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Vowel Length From Latin to Romance

By Michele Loporcaro

This book "draws on extensive empirical data, including from lesser known varieties" and "puts forward a new account of a well-known diachronic phenomenon."


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Letter Writing and Language Change

Edited By Anita Auer, Daniel Schreier, and Richard J. Watts

This book "challenges the assumption that there is only one 'legitimate' and homogenous form of English or of any other language" and "supports the view of different/alternative histories of the English language and will appeal to readers who are skeptical of 'standard' language ideology."


Academic Paper


Title: The usage guide: its birth and popularity
Author: Ingrid Tieken-Boon van Ostade
Institution: Leiden University Centre for Linguistics
Linguistic Field: Language Documentation
Abstract: The most proscriptive eighteenth-century grammar of English, according to Sundby et al. (1991), is Knowles's 'Principles of English Grammar' (1796). With 722 comments in which grammatical mistakes are criticised, Knowles heads the list which Sundby et al. compiled for their 'Dictionary of Normative Grammar'. The copy of Knowles's grammar which Sundby et al. analysed was the fourth edition; the grammar had first come out in 1785 in Liverpool, and it enjoyed a moderate popularity (Alston, 1965:78–9). The fourth edition of Knowles's grammar consists of 144 pages, which makes it considerably longer than the first edition (36 pp.) (Alston, 1965:79). Fifteen pages of the book are devoted to a section called ‘Of Verbal Criticism’. This section includes according to Sundby et al. (1991:8) ‘some 460 “improper” sentences [which] are presented in alphabetical order …, the “proper” form of (the relevant part of) each sentence being given on the right’. In addition, the book contains an appendix with ‘Exercises of False Construction’, which are included to ‘afford the schoolboys and teachers for whom the grammar was intended ample opportunity for testing their linguistic ability, improved (it may be supposed) by diligent study of the first two lists’.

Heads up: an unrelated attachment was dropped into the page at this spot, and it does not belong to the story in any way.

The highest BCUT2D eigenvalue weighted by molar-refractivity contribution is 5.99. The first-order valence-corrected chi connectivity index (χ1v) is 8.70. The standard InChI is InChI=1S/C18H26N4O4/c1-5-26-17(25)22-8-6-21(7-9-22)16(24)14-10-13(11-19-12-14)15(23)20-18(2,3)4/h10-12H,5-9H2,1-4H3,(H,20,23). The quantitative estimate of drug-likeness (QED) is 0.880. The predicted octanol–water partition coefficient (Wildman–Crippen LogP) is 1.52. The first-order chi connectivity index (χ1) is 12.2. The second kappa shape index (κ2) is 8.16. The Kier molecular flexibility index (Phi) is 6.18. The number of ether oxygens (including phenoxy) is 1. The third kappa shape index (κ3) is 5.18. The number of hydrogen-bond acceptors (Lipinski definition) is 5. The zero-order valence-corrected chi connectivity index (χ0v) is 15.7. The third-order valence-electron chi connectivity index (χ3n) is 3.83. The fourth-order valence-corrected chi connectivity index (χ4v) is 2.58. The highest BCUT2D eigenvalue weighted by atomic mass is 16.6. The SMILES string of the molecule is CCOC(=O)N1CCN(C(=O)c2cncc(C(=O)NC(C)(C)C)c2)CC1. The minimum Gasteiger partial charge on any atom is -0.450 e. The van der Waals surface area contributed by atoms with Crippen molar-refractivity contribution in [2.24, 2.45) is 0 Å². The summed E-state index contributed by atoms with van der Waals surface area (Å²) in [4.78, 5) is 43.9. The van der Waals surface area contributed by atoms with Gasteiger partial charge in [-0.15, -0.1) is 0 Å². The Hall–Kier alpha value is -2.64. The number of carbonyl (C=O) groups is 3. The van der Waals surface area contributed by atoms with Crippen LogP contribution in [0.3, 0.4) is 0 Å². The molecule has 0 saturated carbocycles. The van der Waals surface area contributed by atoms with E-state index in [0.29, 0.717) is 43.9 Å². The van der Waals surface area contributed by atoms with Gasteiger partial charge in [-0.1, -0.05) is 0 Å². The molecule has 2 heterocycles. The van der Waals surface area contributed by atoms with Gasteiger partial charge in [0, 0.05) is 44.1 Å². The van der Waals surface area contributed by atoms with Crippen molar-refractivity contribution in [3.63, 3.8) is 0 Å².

CUP AT LINGUIST

This article appears IN English Today Vol. 26, Issue 2, which you can READ on Cambridge's site or on LINGUIST .



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